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The Collegian

The Student News Site of Tarrant County College

The Collegian

The Student News Site of Tarrant County College

The Collegian

Activist puts energies, talents toward gaining women’s rights

Lupe Anguiano  Photo courtesy UCLA CSRC
Lupe Anguiano Photo courtesy UCLA CSRC

By Martina Treviño/nw news editor

Lupe Anguiano  Photo courtesy UCLA CSRC
Lupe Anguiano Photo courtesy UCLA CSRC

The National Women’s History Project has labeled her “protector of the earth and activist for the poor” and will honor her and 13 other honorees in its salute to Women’s History Month.

Lupe Anguiano has quietly left her mark as an activist who selflessly struggles for justice.

Born into a California migrant family in 1929, she graduated from high school in Ventura, Calif., and earned a master’s degree from Antioch College, despite her family’s annual migration.

Anguiano joined Our Lady of Victory Missionary Sisters in 1949. As a nun, she endeavored for 15 years to improve the social, educational and economic conditions of poor people throughout the United States.

As a United Farm Workers volunteer under the direction of Cesar Chavez, she led the successful grape boycott in Michigan in 1965.

She went on to hold jobs in government agencies including the U.S. Department of Health, Education and Welfare.

While within the government system, Anguiano observed the agencies that provided federal aid were not contributing to women’s most basic needs: learning skills, finding jobs and contributing to society.
This realization prompted Anguiano to begin the work she is best known for—helping female single parents move out of the welfare poverty cycle. 

Among her major campaigns and platforms, she advocated change in the Aid to Families with Dependent Children policy from “income maintenance” to an “education and gainful employment” policy and change of the term “child care provider” to “head of household.”

Disturbed by the hopelessness of women and children trapped in welfare poverty, Anguiano made national history in 1973, when she moved into a public housing project in San Antonio.

Within six months of her arrival, she had assisted 500 women in leaving the welfare rolls for jobs in the private sector.

This success affirmed her commitment to fight for women’s rights and welfare reform, leading her to found the National Women’s Employment and Education Model Program in 1983.

She enlisted the support of San Antonio businesses to provide skills training for the women. Along with funding for education, Anguiano pushed for upward mobility employment, childcare, transportation and other support services needed to help stabilize the women in gainful full-time employment.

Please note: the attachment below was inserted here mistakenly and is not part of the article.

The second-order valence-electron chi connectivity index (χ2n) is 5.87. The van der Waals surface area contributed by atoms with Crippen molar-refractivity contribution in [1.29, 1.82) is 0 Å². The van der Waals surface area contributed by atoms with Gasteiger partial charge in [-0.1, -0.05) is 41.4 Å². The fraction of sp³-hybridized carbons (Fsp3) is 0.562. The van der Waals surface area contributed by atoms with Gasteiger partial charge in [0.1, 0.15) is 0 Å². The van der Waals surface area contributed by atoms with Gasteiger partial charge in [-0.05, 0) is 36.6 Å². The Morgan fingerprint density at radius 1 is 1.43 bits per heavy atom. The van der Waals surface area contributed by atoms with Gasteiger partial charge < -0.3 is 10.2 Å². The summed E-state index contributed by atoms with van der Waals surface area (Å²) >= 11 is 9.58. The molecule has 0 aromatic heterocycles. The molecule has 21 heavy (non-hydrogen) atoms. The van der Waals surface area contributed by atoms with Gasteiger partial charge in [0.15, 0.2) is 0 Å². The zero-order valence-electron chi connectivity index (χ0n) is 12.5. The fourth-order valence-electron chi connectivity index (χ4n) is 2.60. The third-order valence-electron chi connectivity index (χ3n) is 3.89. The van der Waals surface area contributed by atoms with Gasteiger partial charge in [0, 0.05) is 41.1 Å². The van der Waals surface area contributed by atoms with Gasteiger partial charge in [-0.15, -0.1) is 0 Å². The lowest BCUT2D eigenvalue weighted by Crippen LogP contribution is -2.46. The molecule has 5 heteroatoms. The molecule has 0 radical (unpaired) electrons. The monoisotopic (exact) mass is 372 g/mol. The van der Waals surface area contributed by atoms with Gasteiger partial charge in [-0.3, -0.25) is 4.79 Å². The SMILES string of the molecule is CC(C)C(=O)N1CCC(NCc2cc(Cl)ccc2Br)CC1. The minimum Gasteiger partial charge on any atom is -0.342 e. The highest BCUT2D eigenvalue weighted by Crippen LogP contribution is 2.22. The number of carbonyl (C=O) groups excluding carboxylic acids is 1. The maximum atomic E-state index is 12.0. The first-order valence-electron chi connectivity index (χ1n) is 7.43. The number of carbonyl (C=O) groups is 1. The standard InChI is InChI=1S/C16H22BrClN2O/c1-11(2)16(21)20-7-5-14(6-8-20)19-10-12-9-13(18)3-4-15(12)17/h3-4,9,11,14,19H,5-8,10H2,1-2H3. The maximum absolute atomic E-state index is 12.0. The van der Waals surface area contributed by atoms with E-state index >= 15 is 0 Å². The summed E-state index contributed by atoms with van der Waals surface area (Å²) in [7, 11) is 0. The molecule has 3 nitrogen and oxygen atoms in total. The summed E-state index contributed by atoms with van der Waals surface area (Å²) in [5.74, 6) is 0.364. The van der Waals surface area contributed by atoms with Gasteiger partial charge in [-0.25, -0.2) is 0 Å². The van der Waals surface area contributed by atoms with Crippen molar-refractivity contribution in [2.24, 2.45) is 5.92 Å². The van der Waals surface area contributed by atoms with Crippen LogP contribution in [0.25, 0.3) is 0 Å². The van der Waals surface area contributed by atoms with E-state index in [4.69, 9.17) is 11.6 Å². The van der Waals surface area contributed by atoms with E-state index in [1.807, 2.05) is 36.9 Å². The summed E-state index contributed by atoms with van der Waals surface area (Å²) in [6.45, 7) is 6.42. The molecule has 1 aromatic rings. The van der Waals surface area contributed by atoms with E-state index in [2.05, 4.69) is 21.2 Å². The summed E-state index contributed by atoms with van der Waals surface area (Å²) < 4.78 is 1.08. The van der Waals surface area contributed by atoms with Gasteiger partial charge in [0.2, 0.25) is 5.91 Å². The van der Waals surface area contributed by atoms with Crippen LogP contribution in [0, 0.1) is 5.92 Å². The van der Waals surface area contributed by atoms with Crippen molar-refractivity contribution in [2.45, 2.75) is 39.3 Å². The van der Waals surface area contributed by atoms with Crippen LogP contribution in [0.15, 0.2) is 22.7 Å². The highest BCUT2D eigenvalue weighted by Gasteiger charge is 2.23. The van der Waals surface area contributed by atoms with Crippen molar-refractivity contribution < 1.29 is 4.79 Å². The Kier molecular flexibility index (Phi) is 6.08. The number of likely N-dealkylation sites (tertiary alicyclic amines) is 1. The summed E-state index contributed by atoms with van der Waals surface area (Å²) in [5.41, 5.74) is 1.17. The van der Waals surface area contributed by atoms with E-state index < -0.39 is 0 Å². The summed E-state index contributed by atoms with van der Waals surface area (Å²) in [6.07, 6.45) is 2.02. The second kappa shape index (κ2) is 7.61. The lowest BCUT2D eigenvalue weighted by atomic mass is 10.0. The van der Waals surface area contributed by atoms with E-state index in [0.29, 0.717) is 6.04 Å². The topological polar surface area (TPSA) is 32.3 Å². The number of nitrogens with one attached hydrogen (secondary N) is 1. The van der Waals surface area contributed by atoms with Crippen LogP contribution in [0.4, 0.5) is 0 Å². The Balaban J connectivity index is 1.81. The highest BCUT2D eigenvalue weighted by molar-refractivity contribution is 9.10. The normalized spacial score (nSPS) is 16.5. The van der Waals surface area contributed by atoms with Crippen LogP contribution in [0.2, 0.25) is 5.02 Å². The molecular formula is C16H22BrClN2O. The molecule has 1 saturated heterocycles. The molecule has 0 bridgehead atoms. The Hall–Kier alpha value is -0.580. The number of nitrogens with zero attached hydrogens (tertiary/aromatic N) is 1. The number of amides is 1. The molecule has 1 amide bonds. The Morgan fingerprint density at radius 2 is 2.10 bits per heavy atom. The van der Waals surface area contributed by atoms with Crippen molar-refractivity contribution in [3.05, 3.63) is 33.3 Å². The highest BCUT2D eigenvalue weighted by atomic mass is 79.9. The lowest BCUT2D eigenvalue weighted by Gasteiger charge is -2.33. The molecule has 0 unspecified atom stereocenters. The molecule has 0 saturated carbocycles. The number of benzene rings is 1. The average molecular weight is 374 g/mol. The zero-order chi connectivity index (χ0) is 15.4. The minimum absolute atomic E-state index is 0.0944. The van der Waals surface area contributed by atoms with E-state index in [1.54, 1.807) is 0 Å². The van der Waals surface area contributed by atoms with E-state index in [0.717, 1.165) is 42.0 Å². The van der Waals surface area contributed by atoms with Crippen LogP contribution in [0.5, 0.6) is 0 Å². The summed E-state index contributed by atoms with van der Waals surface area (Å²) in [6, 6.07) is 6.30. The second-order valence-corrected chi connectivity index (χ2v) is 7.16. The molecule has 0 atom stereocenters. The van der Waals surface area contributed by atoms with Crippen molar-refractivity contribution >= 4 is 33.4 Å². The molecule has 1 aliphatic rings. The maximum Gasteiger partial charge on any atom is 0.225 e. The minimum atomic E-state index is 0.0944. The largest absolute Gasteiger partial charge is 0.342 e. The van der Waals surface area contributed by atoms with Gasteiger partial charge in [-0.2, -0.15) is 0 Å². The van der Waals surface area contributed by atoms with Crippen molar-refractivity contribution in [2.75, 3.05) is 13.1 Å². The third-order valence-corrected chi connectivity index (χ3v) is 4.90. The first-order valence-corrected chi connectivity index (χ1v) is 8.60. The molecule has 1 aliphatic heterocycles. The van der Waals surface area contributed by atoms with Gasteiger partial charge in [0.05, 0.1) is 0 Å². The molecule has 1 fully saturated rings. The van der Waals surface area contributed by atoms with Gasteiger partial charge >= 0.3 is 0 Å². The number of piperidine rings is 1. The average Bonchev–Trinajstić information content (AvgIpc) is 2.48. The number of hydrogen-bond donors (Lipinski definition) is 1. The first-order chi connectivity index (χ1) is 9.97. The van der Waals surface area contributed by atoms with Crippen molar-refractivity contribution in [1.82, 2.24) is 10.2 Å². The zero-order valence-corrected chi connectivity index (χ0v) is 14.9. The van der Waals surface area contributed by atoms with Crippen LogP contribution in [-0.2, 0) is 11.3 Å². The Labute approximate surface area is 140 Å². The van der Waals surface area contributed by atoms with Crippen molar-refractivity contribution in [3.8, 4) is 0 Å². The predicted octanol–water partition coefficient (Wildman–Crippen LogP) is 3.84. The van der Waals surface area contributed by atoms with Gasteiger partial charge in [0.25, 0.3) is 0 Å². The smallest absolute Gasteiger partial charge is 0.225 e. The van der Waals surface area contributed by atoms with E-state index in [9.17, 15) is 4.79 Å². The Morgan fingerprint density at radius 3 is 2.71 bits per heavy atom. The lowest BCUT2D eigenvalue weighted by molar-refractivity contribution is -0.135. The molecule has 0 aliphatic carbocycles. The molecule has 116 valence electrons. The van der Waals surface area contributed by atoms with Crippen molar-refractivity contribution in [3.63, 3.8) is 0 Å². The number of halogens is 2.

NWEE became a nationally recognized employment and education model, put into action in seven states, helping more than 5,000 female heads of household gain employment.

In addition, Anguiano was one of the founders of the National Women’s Political Caucus with noted feminists Gloria Steinem and Bella Abzug.

The three women were key activists in the fight for the Equal Rights Amendment.

In describing her colleague, Steinem recognized Anguiano’s unique leadership.

“ She had come from a migrant family, fought to get an education, joined a religious community for a dozen years and then had the courage to leave when its conservative leaders opposed her civil rights activism,” she said.

Additionally, Anguiano was elected a delegate to the Texas Women’s Conference and to the First National Women’s Conference in 1977, where she, along with Jean Stapleton and Coretta Scott King, read the Declaration of American Women.

Furthermore, she received national recognition when President Ronald Reagan honored her with the 1983 President’s Volunteer Award.

More recently, California Assembly member Pedro Nava selected Anguiano the District Woman of the Year for 2007.

“ Lupe has spent her whole life committed to social justice and environmental issues, whether it was working side by side with Cesar Chavez and the United Farm Workers many years ago or, now, leading the fight to protect our neighborhoods,” he said.

“ Her opposition to BHP means she is taking on the largest mining company in the world. She is fearless. She is our champion … She is an inspiration to the community and a tremendous role model for all,” Nava said.

At 78, Anguiano continues to work daily as a volunteer with the California Coastal Protection Network, fighting to protect the California Coast from fossil fuels, oil drilling and proposed liquefied natural gas tankers, which, according to CCPN, would dump more than 280 tons of pollution annually and would install pipelines in the ocean floor.

Anguiano also volunteers for Pacific Environment, Ratepayers for Affordable Clean Energy, Housing Opportunities Made Easier (HOME), City of Oxnard—Sierra Linda Neighborhood Council and the Saint Rose of Lima Global Outreach to the Poor and numerous other social justice.

Her energies also go toward assisting environmental organizations throughout the United States and the world.

Source: www.ucla.org and www.nwhp.org.

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